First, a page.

As part of Erik’s and my grant to explore the subject of data and data sets, we also wanted to explore what is being done to preserve the data that is being generated. So, we both attended CurateCamp, an “Unconference” that is held periodically to discuss issues pertaining to data curation. Data curation is defined as (in Wikipedia): “the active and on-going management of data through its life cycle of interest and usefulness to scholarship, science, and education. Data curation activities enable data discovery and retrieval, maintain its quality, add value, and provide for re-use over time, and this new field includes authentication, archiving, management, preservation, retrieval, and representation.”
As more researchers generate data sets in their work, and as funding agencies start to require that these data sets be preserved and made available, this has become a hot topic in library circles. This year’s two day unconference was held at Stanford University and attracted over 100 attendees from mostly academic libraries. The attendees ranged from administrators to programmers to user experience professionals. The unconference format is becoming popular for technology focused conferences because sessions are not determined until you arrive. This allows potential for new topics and ideas that have come on the horizon recently rather than having sessions whose topics were set in stone 6-12 months before the conference happens. However, this also means that it is (in my opinion) sort of a crap shoot. You don’t really know what you are going to be able to learn or whether it will cover subjects of interest at all.
The first half day was spent with introductions to discovers folks’ areas of interest (relating to data curation!) and then people pitched their ideas for sessions to be held. As a consensus was reached on each topic, it went into the schedule on a post-it-note (as the picture above shows). The variety of topics was wide and, since the sessions were all discussion formats, the conversations started with the main topic but veered off at will as new ideas were introduced. Some of the broad data curation themes that I was introduced to were: provenance of digital objects, institutional storage capacities, versioning control methods, the Hydra Project, digital forensics, and faculty outreach.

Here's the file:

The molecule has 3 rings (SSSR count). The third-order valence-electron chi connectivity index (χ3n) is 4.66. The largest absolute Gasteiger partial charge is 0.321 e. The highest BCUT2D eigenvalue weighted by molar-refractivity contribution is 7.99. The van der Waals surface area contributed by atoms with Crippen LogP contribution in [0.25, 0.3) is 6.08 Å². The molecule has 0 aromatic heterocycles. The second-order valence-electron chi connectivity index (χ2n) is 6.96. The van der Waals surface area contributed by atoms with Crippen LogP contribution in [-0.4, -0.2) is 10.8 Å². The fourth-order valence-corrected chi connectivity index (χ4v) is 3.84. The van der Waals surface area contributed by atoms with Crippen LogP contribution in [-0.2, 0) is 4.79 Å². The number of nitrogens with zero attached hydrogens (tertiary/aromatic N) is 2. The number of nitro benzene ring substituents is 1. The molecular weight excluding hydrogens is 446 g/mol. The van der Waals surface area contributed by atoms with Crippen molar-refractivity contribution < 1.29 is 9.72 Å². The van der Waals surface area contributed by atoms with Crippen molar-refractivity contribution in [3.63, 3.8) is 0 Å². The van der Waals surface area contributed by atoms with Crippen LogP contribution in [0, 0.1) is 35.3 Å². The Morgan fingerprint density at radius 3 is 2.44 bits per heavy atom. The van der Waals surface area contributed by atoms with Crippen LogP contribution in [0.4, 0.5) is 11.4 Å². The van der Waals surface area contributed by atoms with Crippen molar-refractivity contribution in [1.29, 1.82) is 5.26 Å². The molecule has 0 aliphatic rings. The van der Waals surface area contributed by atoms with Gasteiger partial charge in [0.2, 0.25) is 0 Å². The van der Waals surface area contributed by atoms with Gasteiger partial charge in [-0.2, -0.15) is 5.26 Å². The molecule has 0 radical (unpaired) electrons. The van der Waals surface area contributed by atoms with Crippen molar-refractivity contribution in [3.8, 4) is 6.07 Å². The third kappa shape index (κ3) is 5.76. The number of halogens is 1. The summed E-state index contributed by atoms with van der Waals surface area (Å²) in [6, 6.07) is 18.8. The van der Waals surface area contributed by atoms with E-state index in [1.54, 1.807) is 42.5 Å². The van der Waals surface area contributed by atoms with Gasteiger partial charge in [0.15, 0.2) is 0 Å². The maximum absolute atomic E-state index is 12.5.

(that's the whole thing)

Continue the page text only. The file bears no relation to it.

During the two days of the conference, I found myself focusing on topics that would perhaps have current or future applicability at Wake Forest. The idea of instituting a data curation program is one that has been brought forth by a few different people on campus, but it really hasn’t taken off as something that is a priority at the University level. What I heard at the conference confirmed my thoughts that this is currently more of a priority at very large institutions that are generating a great deal of research and/or have sophisticated record management/archival programs (how much of the University business is born digital these days?). However, Wake still has the same issues, just on a smaller scale. The libraries at the conference agreed that establishing policies, workflows and compliance is a much large issue than can be handled by the library. It should be an institutional initiative that includes the resources to do curation correctly.
One other main topic that was discussed that aligned with what is happening at WFU concerned how institutions are handling born digital video. There were all sorts of issues discussed, from problems with transfer rates (slow network) to the lack of standards for video capture, to difficulties in conversion to long term storage capacity. Nobody seemed to have agreed upon “best standards.” All are dealing with trying to figure out how to get the videos that professors are putting out on such sites as UTube and Vimeo, so that they can be archived properly. At least, it made me feel better about the status of video capture and archiving at Wake. We recognize a need to come up with a long term solution and different parties on campus are working toward that as video gains a more prominent role in teaching and learning.
Overall, the two days of being introduced to the field of data curation was quite valuable. It generated plenty of ideas for what might be feasible for us to do at ZSR Library and in partnership with other units in the University.